September 4th - I forgot my camera today, so instead I grabbed it and my little tripod when I had to run a late evening errand. It was quite still in Brownhills this evening, and there were few people around.
I am fascinated by the new white LED streetlights the council are installing in some places. Unlike the ones in Birmingham, these seem much brighter and clearer than the sodium ones they replace, and the cold white light the spread is somewhat otherworldly, particularly on street corners where old and new technologies overlap.
At the Pier Street bridge, I was fascinated by the lights shining off the surface of the canal, something I’d forgotten in the light days of a summer now passed.
Now autumn is upon us, I must sharpen up my night photography techniques.
April 27th - I was working throughout the day, and only got out late evening. It was threatening rain, and dusk was bearing down. I then realised I’d forgotten the camera, so had to use my phone. It didn’t really like the light, I think.
Nice to see that in the last week my favourite tree - the lone horse chestnut near Home Farm, Sandhills, has burst into leaf; I read the seasons by that tree, and now I know safe passage to summer is guaranteed. The canal all the way round to Newtown (and probably well beyond) is lush, and green, and beautiful. How I love this season.
Cruising up Short Street, I spotted the sky, and shot home before I got soaked. Interesting to note, though, that the street lights here have been changed for new LED ones; they’re very good, and are creeping onto many streets in Brownhills. Wonder what the rollout plan is?
So much nicer than the old orange ones.
December 11th - Taking a short cut through the Butts (no sniggering at the back), I noticed that Eastbourne Street has had it’s street lighting changed to LED technology. These lights are cool white rather than the customary yellow, and run much more efficiently and at lower power than sodium discharge types. Birmingham has being undertaking a rolling program of installing this type of lighting for a year or two now.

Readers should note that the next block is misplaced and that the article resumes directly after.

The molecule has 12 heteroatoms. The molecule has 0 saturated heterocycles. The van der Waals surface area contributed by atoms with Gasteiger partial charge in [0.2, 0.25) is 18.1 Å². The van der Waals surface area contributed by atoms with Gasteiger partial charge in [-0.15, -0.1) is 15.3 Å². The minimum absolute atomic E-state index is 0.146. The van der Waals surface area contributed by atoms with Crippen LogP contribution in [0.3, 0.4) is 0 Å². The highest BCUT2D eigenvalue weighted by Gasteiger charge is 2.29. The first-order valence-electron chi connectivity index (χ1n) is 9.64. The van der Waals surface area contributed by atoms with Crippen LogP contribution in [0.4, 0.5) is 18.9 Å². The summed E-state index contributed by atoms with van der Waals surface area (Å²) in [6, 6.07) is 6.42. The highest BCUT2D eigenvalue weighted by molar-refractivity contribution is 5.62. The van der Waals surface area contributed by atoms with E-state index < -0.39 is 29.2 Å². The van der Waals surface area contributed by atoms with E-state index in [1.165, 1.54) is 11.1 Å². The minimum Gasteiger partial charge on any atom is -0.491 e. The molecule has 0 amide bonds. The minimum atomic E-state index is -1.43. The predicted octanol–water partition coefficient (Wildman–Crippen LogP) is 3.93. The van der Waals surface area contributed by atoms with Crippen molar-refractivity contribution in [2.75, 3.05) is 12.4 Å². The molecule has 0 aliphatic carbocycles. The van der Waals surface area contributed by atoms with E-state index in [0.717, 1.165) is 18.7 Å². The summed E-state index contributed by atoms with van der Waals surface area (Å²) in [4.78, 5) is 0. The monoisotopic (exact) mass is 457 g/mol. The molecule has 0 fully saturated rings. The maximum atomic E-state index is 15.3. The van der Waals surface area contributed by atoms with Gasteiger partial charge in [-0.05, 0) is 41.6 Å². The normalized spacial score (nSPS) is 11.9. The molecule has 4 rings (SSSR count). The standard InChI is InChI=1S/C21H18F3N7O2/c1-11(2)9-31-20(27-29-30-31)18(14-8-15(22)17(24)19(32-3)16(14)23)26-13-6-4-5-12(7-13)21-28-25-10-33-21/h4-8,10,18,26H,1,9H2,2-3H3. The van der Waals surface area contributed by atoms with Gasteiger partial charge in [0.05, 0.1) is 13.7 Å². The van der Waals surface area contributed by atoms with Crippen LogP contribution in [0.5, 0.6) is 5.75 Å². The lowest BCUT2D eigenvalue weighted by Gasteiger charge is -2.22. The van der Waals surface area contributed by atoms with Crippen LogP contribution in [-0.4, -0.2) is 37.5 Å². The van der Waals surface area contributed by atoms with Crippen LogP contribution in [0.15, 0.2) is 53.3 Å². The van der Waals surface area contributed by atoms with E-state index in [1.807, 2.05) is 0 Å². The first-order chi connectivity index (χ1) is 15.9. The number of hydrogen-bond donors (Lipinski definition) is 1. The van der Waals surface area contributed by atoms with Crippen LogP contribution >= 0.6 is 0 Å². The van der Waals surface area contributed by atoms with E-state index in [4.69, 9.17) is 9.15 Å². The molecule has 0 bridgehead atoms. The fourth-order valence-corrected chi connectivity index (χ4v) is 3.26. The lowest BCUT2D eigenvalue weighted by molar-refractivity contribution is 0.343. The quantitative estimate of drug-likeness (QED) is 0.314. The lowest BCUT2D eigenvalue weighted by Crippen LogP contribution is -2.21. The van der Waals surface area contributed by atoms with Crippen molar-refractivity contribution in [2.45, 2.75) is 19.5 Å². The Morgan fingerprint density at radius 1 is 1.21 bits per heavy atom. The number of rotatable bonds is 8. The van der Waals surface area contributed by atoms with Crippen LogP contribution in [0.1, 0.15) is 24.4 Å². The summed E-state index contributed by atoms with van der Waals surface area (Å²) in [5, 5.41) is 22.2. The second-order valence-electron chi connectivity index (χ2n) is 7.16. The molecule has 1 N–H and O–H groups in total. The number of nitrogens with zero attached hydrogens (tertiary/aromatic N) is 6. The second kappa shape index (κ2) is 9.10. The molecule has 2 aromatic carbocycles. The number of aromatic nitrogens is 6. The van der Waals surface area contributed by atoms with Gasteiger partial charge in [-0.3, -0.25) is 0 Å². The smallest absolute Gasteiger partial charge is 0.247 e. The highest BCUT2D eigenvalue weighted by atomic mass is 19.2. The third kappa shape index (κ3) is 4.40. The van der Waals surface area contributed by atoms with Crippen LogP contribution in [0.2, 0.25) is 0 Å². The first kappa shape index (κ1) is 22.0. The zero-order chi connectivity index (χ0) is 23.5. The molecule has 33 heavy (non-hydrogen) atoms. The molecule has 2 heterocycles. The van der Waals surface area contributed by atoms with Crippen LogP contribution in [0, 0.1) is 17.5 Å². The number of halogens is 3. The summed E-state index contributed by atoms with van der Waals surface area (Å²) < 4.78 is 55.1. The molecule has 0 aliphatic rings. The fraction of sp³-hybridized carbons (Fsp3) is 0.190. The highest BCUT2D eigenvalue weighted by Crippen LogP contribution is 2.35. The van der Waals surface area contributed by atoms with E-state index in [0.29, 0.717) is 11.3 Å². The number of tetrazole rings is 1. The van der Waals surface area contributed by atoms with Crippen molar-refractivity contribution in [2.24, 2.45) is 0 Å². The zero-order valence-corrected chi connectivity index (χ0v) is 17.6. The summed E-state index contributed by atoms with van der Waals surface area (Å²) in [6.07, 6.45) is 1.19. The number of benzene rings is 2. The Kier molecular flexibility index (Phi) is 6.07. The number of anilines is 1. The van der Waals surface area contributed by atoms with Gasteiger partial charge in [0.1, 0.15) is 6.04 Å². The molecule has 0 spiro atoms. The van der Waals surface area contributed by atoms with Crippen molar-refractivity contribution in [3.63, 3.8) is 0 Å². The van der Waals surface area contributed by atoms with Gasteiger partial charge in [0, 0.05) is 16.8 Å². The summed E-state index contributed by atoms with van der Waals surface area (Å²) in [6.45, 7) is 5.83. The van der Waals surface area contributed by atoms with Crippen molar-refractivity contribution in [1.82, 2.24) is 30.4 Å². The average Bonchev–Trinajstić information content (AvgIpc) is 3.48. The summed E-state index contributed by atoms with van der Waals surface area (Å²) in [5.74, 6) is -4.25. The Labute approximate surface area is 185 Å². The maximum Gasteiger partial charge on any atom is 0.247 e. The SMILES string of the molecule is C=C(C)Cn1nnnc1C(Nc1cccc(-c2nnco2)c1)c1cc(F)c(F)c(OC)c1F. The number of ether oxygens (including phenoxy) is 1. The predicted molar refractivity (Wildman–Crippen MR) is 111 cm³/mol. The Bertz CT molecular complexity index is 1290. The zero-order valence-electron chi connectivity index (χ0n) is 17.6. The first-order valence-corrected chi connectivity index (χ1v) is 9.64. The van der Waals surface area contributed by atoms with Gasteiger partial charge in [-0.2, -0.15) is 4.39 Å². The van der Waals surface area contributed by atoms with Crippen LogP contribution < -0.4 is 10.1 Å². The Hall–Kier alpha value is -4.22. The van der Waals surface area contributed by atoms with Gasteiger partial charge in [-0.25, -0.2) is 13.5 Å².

They’re a shock at first, but I prefer them. Although they look dimmer, their illumination is actually great, and I find they don’t cause the glare that the older types do.
The eerie effect on the urban scene is also rather wonderful.
January 7th - Talking of technology I’ve been interested to note of late that Birmingham Council - or rather, contractors working for them - are replacing street lighting on side routes with modern, low energy LED lights. I’ve been using LED lights on my bike for four or five years now, and they’ve improved massively. The lights being installed are an unexpected design, and seem to work really well. They give off a harsh, but clear white light. Interestingly tonight, when I left at 4:30, they were only just coming on, so the days are already lengthening considerably.
November 17th - Winter, cycling in darkness. I really can’t stress this enough, but lights, folks, lights. Lights are about being seen - creating a moving point of highlight in a dark world. In an urban environment, that’s all you need: to this end cheap LED blinkies and such are perfectly adequate. In rural environments, and for moving at speed off road in the dark, good forward illumination is essential. The better the light, the sooner you see hazards, the faster you can potentially go. I use an LED light by Hope, of Barnoldswick in the UK; it’s their flagship R4 model, and is very bright indeed. This is a non-assisted photo and shows the light spread on a medium setting. I have a very bright rear light from the same company. I love Hope’s stuff. They keep me safe at night.